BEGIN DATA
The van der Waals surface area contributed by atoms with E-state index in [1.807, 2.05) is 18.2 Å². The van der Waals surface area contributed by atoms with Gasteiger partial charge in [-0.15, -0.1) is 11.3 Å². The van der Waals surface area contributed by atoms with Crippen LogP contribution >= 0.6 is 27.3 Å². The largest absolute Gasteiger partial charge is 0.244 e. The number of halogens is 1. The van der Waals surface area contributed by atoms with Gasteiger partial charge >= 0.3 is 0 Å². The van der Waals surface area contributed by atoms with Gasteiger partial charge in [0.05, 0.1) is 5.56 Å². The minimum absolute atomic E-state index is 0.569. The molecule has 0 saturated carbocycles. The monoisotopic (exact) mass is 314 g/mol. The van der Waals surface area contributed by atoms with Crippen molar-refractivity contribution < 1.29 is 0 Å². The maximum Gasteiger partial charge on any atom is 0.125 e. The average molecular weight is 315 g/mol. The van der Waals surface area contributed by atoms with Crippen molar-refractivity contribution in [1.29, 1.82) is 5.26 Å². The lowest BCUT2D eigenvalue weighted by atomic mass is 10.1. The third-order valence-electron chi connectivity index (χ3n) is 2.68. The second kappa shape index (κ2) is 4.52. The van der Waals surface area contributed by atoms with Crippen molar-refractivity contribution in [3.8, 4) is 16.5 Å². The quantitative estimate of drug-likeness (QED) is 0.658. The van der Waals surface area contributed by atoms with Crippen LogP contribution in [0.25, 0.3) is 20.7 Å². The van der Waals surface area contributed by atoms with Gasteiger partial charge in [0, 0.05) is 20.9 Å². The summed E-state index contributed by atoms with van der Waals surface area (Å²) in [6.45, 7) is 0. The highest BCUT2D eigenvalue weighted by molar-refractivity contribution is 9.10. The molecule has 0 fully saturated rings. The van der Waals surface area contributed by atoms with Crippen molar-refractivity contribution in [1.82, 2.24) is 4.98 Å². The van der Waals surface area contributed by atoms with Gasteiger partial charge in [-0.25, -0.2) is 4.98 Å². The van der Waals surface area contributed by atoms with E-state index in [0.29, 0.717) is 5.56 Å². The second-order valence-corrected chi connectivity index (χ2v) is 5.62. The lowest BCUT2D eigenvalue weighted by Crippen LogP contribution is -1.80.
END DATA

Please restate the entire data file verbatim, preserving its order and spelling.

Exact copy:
The van der Waals surface area contributed by atoms with E-state index in [1.807, 2.05) is 18.2 Å². The van der Waals surface area contributed by atoms with Gasteiger partial charge in [-0.15, -0.1) is 11.3 Å². The van der Waals surface area contributed by atoms with Crippen LogP contribution >= 0.6 is 27.3 Å². The largest absolute Gasteiger partial charge is 0.244 e. The number of halogens is 1. The van der Waals surface area contributed by atoms with Gasteiger partial charge >= 0.3 is 0 Å². The van der Waals surface area contributed by atoms with Gasteiger partial charge in [0.05, 0.1) is 5.56 Å². The minimum absolute atomic E-state index is 0.569. The molecule has 0 saturated carbocycles. The monoisotopic (exact) mass is 314 g/mol. The van der Waals surface area contributed by atoms with Crippen molar-refractivity contribution < 1.29 is 0 Å². The maximum Gasteiger partial charge on any atom is 0.125 e. The average molecular weight is 315 g/mol. The van der Waals surface area contributed by atoms with Crippen molar-refractivity contribution in [1.29, 1.82) is 5.26 Å². The lowest BCUT2D eigenvalue weighted by atomic mass is 10.1. The third-order valence-electron chi connectivity index (χ3n) is 2.68. The second kappa shape index (κ2) is 4.52. The van der Waals surface area contributed by atoms with Crippen molar-refractivity contribution in [3.8, 4) is 16.5 Å². The quantitative estimate of drug-likeness (QED) is 0.658. The van der Waals surface area contributed by atoms with Crippen LogP contribution in [0.25, 0.3) is 20.7 Å². The van der Waals surface area contributed by atoms with Gasteiger partial charge in [0, 0.05) is 20.9 Å². The summed E-state index contributed by atoms with van der Waals surface area (Å²) in [6.45, 7) is 0. The highest BCUT2D eigenvalue weighted by molar-refractivity contribution is 9.10. The molecule has 0 fully saturated rings. The van der Waals surface area contributed by atoms with Crippen molar-refractivity contribution in [1.82, 2.24) is 4.98 Å². The van der Waals surface area contributed by atoms with Gasteiger partial charge in [-0.25, -0.2) is 4.98 Å². The van der Waals surface area contributed by atoms with E-state index in [0.29, 0.717) is 5.56 Å². The second-order valence-corrected chi connectivity index (χ2v) is 5.62. The lowest BCUT2D eigenvalue weighted by Crippen LogP contribution is -1.80.